Steve Harmison’s playing in Test matches because he’s England’s most dynamic bowler, but there was no sign of that at Hamilton yesterday. Harmison says himself that he can’t bowl line and length, but instead sees himself as a 90mph strike bowler. It’s worrying that that’s his view as it sounds like an acceptance of low standards of accuracy.
Yesterday, however, he failed to deliver the positive element in that self-description. 90mph? Try 80. He falls away a bit towards the off-side and that affects his direction and pace. He’s struggling for confidence and he’s a slow starter to tours. England have a specialist bowling coach, but there’s enough there that Harmison, a grown man, really needs to sort it all out himself.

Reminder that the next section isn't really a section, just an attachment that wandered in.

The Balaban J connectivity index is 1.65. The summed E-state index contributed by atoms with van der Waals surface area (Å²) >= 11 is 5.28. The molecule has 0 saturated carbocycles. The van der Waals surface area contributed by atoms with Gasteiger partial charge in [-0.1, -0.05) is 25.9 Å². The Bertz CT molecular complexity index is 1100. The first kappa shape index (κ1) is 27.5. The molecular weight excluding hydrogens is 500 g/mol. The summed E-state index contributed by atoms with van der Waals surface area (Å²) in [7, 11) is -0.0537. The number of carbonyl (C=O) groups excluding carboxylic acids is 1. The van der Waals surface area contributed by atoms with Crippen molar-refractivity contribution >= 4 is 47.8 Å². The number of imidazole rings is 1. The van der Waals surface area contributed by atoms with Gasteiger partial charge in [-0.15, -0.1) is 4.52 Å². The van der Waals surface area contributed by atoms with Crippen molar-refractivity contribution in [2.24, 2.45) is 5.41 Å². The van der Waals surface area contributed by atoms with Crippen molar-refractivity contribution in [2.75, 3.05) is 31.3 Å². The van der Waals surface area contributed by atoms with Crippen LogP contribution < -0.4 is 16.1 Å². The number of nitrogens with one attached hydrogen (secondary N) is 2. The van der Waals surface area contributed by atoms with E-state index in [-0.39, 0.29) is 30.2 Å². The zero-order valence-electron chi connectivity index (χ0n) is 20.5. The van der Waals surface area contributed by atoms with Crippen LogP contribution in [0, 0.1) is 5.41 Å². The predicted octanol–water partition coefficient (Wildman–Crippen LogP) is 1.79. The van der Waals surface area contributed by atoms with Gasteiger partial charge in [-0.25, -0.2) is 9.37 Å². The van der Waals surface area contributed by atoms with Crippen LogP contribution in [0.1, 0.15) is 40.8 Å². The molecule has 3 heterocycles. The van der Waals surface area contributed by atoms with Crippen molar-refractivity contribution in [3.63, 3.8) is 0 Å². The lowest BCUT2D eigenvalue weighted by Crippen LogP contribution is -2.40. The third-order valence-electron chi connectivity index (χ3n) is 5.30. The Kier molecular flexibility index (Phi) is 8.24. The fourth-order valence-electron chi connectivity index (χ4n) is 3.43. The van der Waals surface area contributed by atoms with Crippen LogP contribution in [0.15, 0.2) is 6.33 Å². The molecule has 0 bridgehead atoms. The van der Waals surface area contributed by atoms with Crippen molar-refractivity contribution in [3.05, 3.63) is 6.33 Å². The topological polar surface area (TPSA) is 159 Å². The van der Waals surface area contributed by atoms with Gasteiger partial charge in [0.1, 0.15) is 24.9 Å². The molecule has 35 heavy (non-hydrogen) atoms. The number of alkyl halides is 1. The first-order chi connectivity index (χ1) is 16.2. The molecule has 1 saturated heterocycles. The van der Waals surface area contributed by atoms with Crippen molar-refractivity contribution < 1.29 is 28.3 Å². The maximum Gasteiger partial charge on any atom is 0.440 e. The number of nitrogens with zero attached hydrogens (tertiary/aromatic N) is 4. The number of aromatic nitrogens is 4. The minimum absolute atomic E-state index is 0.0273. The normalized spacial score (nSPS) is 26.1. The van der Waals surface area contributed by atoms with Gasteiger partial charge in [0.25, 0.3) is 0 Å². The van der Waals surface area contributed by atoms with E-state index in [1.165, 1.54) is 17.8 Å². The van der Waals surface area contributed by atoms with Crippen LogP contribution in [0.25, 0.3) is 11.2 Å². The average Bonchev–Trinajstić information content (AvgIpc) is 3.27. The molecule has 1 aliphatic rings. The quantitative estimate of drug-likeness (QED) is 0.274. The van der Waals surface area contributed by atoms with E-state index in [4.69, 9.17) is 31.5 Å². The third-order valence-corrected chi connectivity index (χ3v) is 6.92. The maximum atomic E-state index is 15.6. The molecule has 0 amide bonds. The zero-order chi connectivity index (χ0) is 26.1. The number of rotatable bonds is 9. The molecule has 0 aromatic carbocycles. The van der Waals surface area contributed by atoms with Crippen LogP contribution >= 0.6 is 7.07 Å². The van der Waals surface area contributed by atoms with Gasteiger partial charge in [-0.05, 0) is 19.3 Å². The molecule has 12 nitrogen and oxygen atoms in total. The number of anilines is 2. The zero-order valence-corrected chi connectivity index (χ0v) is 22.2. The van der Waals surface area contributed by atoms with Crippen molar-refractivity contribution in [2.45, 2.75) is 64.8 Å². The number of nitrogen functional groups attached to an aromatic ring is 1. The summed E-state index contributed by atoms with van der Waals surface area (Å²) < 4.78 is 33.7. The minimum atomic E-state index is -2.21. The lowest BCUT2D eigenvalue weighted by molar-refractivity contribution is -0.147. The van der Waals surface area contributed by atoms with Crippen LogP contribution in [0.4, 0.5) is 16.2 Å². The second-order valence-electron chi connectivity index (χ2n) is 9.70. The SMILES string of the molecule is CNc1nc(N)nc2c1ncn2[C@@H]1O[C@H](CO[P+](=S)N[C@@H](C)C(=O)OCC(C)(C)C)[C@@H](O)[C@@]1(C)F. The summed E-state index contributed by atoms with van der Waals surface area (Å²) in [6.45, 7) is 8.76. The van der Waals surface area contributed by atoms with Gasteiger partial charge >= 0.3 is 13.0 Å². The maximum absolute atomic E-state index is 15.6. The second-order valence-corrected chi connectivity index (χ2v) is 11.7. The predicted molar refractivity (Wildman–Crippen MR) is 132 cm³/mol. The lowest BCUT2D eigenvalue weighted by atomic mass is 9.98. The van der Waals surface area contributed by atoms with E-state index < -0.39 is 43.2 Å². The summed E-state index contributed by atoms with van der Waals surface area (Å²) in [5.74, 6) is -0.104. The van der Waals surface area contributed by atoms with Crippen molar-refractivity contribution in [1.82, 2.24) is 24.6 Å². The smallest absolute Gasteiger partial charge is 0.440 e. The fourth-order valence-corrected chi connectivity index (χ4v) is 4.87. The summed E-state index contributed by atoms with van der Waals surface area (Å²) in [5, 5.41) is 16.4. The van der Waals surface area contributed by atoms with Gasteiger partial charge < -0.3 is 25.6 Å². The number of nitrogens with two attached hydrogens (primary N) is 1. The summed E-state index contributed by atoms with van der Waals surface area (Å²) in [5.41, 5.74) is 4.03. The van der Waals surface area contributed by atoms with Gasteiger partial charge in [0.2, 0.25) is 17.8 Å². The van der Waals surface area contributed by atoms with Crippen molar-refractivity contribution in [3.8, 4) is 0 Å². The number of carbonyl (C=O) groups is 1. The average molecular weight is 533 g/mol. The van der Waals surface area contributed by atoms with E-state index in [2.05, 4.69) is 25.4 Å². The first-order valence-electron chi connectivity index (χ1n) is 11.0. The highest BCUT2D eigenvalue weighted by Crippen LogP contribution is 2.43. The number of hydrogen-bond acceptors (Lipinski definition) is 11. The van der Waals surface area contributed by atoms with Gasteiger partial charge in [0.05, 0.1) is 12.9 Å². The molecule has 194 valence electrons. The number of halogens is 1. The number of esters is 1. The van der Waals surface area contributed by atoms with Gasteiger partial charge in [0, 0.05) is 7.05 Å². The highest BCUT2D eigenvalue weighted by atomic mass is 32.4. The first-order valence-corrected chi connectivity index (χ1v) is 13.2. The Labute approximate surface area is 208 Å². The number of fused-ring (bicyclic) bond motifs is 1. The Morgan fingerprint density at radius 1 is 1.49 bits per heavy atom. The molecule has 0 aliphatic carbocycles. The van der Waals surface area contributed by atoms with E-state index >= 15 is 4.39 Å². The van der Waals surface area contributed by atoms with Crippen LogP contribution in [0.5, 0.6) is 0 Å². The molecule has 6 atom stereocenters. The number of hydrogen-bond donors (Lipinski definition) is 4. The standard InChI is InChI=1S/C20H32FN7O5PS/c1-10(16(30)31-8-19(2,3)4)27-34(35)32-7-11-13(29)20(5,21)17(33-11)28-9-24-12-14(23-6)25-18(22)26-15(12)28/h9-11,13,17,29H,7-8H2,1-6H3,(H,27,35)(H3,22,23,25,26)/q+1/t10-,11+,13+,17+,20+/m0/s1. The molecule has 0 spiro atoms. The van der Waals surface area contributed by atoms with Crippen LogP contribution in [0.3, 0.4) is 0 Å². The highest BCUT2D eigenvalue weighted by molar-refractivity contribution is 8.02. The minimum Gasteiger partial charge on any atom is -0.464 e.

In Glenn McGrath‘s first Test in England at Edgbaston in 1997, he returned the uncharacteristic bowling figures of 2-107 and 0-42 as England, powered by Nasser Hussain’s double hundred and the pace bowling of Gough, Malcolm and Caddick, won by nine wickets.
McGrath thought he’d bowled a yard too short throughout that match and spent an inordinate amount of time on the outfield after everyone had left, learning to bowl fuller. He placed a marker and he bowled at it until he got the feel for bowling that length. The next Test, at Lord’s, he took 8-38 as England were bowled out for 77 in their first innings.
An analyst didn’t identify that flaw and a coach didn’t tell him to rectify it. McGrath took responsibility for it himself and that’s why he was one of the greatest bowlers of all time. He identified his flaws and he rectified them.
For all the coaches and support staff, you’re actually on your own, Steve. You have to sort your bowling out yourself. The good news is that you’re the only one who has control over you and you have total control. Bowling with accuracy isn’t a pipe dream and it can be done at pace. It can even be done in your first over in a Test match.